Midnighters isn’t always consistent, but it’s undeniably fun
When approaching a self-proclaimed Hitchcockian thriller, I proceed with caution. When you make me expect a Hitchcock-level thriller, you better deliver and many times they often disappoint. It’s a bold move to take for your directorial debut, and while Julius Ramsay’s Midnighters is far from the Hitchcockian masterpiece I was hoping for, it’s still a fun and easily accessible little thriller filled with surprises.
With plenty of questions on its mind, Annihilation offers a mind-bending trip into The Shimmer
After catching my attention with Ex Machina, Alex Garland’s follow up was much anticipated. His stylistic and philosophically eerie sci-fi film was one of the year’s best. However, 2016’s Arrival had eclipse Garland’s status as one of the best sci-fi directors working today. With Annihilation, everything that was great with Ex Machina is back, and Garland has created another sci-fi masterpiece.
Jessica Chastain shines in an otherwise drawn-out biopic
Aaron Sorkin has written many great films such as The Social Network and Steve Jobs. In his directorial debut, he tells a story we tend not to see on the big screen: a flawed independent woman running her own business. However, Sorkin’s obsession with dialogue and writing leads Molly’s Game caught in its own game.
It’s no secret, even to longtime fans, that the Star Wars movies are formulaic films. They follow a certain path that leads to a certain victory. And not to say that the formula doesn’t work, because it indeed does and trying something new wasn’t always Star Wars‘ biggest success (yes, I mean the prequels). However, as Star Wars is being directed by auteur filmmakers, that comforting formula will be challenged. Star Wars: The Last Jedi manages to subvert expectations while delivering a worthy sequel that takes its place among the best of the franchise.
Saoirse Ronan is brilliant in this semi-autobiographical masterpiece by first-time director Greta Gerwig
There are always two sides to adolescence – the one you remember and the one you see in movies. It’s rare for any film to mirror real life, mostly because it’s a messy and often times incomprehensible part of who we are as people. However, here enters Greta Gerwig’s compelling coming-of-age story. With Lady Bird, the famous saying “life imitates art far more than art imitates life” is no longer applicable.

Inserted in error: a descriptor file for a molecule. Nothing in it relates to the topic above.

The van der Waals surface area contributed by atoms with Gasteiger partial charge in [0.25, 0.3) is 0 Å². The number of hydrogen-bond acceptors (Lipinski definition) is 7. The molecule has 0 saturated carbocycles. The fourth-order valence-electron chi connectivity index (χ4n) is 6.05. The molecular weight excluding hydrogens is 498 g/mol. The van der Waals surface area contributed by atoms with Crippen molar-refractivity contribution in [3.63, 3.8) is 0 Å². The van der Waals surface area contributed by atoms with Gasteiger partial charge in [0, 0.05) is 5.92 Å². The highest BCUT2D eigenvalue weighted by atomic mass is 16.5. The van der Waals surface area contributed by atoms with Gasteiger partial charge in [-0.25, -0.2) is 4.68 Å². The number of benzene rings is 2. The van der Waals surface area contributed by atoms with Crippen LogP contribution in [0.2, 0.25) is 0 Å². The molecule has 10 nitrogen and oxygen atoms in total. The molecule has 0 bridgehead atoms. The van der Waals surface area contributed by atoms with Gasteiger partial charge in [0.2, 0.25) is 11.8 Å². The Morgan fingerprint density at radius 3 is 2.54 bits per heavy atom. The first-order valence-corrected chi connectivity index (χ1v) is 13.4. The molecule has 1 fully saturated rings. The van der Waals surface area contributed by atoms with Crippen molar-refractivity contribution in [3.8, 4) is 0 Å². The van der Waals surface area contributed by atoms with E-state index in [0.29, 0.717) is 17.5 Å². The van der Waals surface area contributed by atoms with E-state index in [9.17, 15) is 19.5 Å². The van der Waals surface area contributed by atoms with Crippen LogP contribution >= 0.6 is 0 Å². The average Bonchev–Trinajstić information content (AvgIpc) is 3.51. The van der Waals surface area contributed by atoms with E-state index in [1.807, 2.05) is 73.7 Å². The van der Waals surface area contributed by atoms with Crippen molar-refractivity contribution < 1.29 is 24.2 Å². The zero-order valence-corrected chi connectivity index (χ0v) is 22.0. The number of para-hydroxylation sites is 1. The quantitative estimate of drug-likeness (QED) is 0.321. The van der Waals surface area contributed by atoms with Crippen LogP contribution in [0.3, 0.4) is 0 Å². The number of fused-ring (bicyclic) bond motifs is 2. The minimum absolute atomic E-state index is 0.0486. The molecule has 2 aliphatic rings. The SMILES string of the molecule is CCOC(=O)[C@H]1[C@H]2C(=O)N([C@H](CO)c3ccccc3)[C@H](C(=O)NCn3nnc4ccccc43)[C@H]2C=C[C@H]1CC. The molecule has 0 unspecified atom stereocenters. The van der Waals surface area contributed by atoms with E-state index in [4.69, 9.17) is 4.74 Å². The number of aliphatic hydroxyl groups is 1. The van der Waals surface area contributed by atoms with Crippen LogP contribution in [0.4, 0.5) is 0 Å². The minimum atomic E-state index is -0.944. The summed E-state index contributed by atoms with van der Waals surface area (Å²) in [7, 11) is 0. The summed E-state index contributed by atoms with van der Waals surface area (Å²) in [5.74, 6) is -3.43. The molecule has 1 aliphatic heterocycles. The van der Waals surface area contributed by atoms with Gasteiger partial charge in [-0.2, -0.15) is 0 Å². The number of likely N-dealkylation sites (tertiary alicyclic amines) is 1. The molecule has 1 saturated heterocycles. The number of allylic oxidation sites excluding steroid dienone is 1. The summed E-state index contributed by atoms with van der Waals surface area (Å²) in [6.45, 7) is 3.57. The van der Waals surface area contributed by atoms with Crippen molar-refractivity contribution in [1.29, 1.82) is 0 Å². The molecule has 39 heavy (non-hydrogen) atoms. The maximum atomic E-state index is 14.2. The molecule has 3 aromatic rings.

Martin McDonagh balances comedy and dark subjects to deliver one of the greatest films of the year
Gruesome murders, horrific rape, and heartbreaking abuse don’t sound like the next great plot for a comedy. Of course, these subjects aren’t funny in any way, and if a comedy would attempt to make a joke out of abuse or rape, it would certainly be in poor taste. But with Martin McDonagh as the writer-director, Three Billboards Outside Ebbing, Missouri is a successful balancing act that features an Oscar-worthy return from Frances McDormand.
Just as it arrives at its destination, Murder On The Orient Express derails
No one can write a twisty murder story quite like the queen of mystery herself. Agatha Christie’s novels have been a particular pass time of mine since the day I’ve read the brilliant And Then There Were None, a story that inspired and continues to inspire many famous modern mystery films. Yet, I’ll be the first to admit that Mrs Agatha doesn’t get enough credit for her influence on TV and cinema. However, even in an attempt to give her the credit she deserves, this remake of Murder On The Orient Express just can’t quite capture the greatness of the novel.